Chronic Illness

When the Doctor Gives You Bad News

It is news nobody wants to hear. You have been diagnosed with a chronic or life-threatening illness that threatens to dramatically alter your life. Perhaps you have been diagnosed with multiple sclerosis, lupus, rheumatoid arthritis, fibromyalgia, diabetes, breast cancer, and the list goes on. When you first hear the news, a blanket of shock settles over you. You leave the doctor’s office in a fog and feel that your life has stopped in its tracks, hopes and dreams for the future shattered.

It is a natural response to become angry and to grieve the loss of a healthy body. It is a natural response to fear the uncertainty of your future. You may ask yourself, “How will my illness affect my quality of life? Will I be able to work? Can I still do the things I enjoy? Will my illness shorten my life? How do I tell my family and how will they cope?” With the initial shock of the diagnosis begins a long and often challenging journey to face the realities associated with the illness, to discover ways to adjust to new limitations, to maximize the quality of daily living, and to ultimately find personal meaning, purpose, and value in the future.

Finding Strength, Healing, and Hope

What do you do when the bad news comes? At some point, you must make a choice to either respond with hope or give up and allow being “sick” to define who you are. Don’t give up. Each person has within them all that is necessary to face bad news and broken dreams, and to choose to live with passion and purpose. You have the capability to transform brokenness into value over time. At Southlake, our therapists are here to help you respond with hope, knowing that there is a lot of life that occurs between diagnosis and death.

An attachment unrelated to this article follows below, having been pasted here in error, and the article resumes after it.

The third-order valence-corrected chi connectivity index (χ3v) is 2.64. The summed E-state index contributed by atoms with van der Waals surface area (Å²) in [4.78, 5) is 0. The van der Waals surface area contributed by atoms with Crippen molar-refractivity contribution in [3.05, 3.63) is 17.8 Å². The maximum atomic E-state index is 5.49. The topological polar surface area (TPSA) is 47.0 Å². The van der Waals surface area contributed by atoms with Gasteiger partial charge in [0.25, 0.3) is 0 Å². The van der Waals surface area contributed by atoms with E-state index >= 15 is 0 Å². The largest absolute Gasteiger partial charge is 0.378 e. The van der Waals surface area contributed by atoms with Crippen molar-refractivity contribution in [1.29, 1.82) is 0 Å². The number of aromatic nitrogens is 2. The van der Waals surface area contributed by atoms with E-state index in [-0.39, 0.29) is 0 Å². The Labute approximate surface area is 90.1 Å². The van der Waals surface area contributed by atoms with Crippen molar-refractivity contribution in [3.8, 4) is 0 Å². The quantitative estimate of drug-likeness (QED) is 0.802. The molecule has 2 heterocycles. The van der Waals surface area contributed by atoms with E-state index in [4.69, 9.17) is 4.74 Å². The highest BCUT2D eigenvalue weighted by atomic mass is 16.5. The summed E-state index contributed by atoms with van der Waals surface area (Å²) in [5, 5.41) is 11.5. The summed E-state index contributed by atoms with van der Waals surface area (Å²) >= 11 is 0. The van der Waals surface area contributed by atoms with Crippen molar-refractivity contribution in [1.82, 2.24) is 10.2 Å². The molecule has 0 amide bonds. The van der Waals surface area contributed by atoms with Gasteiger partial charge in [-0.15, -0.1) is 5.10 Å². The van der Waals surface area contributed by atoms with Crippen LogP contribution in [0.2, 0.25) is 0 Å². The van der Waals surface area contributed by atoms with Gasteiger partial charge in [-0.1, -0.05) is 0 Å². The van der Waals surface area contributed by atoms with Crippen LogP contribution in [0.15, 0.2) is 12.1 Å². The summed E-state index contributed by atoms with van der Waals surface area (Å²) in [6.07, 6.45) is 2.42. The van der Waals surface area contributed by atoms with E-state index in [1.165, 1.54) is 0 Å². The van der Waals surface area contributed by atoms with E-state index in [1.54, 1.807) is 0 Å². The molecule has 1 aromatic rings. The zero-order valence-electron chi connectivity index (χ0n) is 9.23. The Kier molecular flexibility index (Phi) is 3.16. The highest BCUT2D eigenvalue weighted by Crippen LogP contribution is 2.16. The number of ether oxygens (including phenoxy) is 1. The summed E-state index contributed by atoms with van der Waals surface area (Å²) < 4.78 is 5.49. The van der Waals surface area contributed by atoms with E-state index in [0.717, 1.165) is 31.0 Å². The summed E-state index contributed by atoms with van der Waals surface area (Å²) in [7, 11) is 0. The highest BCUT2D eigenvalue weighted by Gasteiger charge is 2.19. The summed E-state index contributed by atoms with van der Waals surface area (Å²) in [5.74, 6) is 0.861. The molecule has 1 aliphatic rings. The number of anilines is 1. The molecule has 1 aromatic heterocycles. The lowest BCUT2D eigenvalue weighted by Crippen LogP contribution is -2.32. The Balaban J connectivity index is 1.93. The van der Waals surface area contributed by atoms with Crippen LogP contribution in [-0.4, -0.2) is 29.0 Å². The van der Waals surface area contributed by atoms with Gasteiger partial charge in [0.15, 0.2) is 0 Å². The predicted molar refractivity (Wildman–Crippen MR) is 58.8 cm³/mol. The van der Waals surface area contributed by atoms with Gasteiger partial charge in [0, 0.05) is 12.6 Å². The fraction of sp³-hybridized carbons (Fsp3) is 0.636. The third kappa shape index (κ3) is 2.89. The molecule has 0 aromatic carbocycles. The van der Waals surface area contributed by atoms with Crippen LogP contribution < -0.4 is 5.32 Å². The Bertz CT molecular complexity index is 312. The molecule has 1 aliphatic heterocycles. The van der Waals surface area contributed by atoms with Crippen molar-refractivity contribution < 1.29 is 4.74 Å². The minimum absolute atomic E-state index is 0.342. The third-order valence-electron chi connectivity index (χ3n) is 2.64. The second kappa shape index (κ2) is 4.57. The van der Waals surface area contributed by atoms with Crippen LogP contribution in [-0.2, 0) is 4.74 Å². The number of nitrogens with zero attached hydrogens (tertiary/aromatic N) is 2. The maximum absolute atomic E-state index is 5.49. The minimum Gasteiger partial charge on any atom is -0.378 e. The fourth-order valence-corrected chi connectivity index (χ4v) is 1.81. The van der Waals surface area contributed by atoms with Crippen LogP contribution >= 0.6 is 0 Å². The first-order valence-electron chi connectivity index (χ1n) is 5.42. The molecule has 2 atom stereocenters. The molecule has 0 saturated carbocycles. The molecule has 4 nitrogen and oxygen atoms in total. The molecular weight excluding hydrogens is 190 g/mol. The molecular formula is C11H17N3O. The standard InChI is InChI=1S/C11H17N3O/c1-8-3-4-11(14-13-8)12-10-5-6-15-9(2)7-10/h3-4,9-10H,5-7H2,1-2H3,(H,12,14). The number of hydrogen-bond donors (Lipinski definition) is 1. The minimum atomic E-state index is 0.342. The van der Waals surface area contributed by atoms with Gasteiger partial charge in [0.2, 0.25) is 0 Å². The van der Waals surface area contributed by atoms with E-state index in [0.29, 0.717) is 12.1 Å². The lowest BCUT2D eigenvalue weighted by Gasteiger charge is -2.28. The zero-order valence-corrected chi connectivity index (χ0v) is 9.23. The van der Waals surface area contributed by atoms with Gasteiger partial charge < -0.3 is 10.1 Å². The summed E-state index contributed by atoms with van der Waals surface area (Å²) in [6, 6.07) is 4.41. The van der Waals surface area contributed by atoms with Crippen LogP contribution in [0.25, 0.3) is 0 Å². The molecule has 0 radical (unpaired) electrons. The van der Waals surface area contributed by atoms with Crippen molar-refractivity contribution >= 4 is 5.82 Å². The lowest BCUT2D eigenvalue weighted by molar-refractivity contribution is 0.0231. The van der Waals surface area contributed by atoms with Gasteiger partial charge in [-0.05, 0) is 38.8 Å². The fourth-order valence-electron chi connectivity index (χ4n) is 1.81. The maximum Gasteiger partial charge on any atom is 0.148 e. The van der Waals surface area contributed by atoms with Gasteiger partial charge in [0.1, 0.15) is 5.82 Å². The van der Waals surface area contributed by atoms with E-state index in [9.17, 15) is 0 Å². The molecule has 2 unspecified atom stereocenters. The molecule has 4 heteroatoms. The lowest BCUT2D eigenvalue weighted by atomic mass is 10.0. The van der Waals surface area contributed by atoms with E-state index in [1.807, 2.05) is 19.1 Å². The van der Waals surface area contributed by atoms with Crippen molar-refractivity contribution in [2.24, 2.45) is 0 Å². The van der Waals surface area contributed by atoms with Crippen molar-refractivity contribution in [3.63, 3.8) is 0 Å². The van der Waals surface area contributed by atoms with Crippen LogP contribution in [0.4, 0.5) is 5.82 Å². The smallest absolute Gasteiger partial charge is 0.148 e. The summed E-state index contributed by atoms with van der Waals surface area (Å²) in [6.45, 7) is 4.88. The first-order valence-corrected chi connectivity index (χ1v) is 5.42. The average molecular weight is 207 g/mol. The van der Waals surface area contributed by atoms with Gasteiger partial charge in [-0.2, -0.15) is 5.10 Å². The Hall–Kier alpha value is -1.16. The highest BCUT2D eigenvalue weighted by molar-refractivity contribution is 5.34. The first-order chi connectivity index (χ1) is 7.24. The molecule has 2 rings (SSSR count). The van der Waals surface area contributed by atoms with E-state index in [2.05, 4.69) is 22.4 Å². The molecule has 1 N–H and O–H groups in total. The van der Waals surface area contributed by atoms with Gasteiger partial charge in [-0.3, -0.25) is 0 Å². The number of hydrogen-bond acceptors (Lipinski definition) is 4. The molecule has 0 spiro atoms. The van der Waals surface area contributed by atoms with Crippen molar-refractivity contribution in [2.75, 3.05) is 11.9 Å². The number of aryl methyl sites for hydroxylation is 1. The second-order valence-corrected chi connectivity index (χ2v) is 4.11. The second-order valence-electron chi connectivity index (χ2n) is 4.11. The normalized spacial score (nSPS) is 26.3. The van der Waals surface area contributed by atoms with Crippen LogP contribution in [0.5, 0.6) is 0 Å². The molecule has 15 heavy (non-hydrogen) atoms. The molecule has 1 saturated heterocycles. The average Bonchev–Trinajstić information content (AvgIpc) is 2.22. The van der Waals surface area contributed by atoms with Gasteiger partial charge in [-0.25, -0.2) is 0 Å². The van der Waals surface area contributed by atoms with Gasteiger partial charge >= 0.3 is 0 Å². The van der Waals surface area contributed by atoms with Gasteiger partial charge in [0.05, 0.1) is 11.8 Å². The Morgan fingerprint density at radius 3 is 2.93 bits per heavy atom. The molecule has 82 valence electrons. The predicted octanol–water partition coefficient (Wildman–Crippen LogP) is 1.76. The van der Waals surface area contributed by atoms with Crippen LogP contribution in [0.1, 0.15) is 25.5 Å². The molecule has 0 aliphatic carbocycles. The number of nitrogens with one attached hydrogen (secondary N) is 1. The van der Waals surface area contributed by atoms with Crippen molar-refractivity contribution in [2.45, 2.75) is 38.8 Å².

Speaking at a national oncology convention, noted physician, psychiatrist, and priest, Edwin Cassem, offered six goals for those who are faced with serious illness:

How do I learn to live ill, disabled, disfigured?
Who am I now? How can I matter?
Do I have a new mission?
Can this type of life be my finest hour?
What gifts can I give?
How do I best prepare my loved ones to live without me? (Or with my illness.)

At Southlake, an expertly trained therapist will work with you to customize a treatment plan that incorporates these goals. He or she will gently guide you as you grieve the loss of your health and continue your journey towards finding your “new normal,” realigning your dreams, and fully re-engaging in a productive and rewarding life.